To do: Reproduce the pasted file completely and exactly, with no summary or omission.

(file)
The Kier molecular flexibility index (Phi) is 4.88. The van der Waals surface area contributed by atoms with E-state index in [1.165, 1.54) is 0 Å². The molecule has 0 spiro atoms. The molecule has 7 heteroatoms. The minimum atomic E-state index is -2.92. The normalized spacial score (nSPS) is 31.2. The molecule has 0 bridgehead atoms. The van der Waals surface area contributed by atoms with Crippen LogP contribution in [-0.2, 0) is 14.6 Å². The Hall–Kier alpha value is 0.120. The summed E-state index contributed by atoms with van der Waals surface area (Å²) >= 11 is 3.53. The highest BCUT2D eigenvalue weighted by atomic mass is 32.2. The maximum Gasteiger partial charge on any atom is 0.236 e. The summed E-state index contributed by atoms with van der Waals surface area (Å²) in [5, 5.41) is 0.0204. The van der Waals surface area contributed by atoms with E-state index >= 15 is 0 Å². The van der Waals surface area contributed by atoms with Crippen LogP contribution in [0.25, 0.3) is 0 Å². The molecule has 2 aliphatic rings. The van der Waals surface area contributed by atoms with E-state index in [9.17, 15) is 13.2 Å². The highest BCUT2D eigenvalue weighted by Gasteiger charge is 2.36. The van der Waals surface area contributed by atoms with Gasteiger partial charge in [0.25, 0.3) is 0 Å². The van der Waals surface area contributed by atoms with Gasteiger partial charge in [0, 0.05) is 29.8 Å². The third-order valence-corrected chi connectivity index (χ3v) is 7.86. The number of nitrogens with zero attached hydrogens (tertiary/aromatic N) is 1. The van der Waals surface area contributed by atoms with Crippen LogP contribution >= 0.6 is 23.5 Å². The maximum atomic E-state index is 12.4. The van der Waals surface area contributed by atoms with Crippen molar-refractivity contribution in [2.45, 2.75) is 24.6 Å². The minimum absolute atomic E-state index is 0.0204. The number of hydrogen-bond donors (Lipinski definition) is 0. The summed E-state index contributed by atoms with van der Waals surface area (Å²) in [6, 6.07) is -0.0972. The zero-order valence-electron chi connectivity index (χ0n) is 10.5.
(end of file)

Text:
The Kier molecular flexibility index (Phi) is 4.88. The van der Waals surface area contributed by atoms with E-state index in [1.165, 1.54) is 0 Å². The molecule has 0 spiro atoms. The molecule has 7 heteroatoms. The minimum atomic E-state index is -2.92. The normalized spacial score (nSPS) is 31.2. The molecule has 0 bridgehead atoms. The van der Waals surface area contributed by atoms with Crippen LogP contribution in [-0.2, 0) is 14.6 Å². The Hall–Kier alpha value is 0.120. The summed E-state index contributed by atoms with van der Waals surface area (Å²) >= 11 is 3.53. The highest BCUT2D eigenvalue weighted by atomic mass is 32.2. The maximum Gasteiger partial charge on any atom is 0.236 e. The summed E-state index contributed by atoms with van der Waals surface area (Å²) in [5, 5.41) is 0.0204. The van der Waals surface area contributed by atoms with E-state index >= 15 is 0 Å². The van der Waals surface area contributed by atoms with Crippen LogP contribution in [0.25, 0.3) is 0 Å². The molecule has 2 aliphatic rings. The van der Waals surface area contributed by atoms with E-state index in [9.17, 15) is 13.2 Å². The highest BCUT2D eigenvalue weighted by Gasteiger charge is 2.36. The van der Waals surface area contributed by atoms with Gasteiger partial charge in [0.25, 0.3) is 0 Å². The van der Waals surface area contributed by atoms with Gasteiger partial charge in [0, 0.05) is 29.8 Å². The third-order valence-corrected chi connectivity index (χ3v) is 7.86. The number of nitrogens with zero attached hydrogens (tertiary/aromatic N) is 1. The van der Waals surface area contributed by atoms with Crippen LogP contribution >= 0.6 is 23.5 Å². The maximum atomic E-state index is 12.4. The van der Waals surface area contributed by atoms with Crippen molar-refractivity contribution in [2.45, 2.75) is 24.6 Å². The minimum absolute atomic E-state index is 0.0204. The number of hydrogen-bond donors (Lipinski definition) is 0. The summed E-state index contributed by atoms with van der Waals surface area (Å²) in [6, 6.07) is -0.0972. The zero-order valence-electron chi connectivity index (χ0n) is 10.5.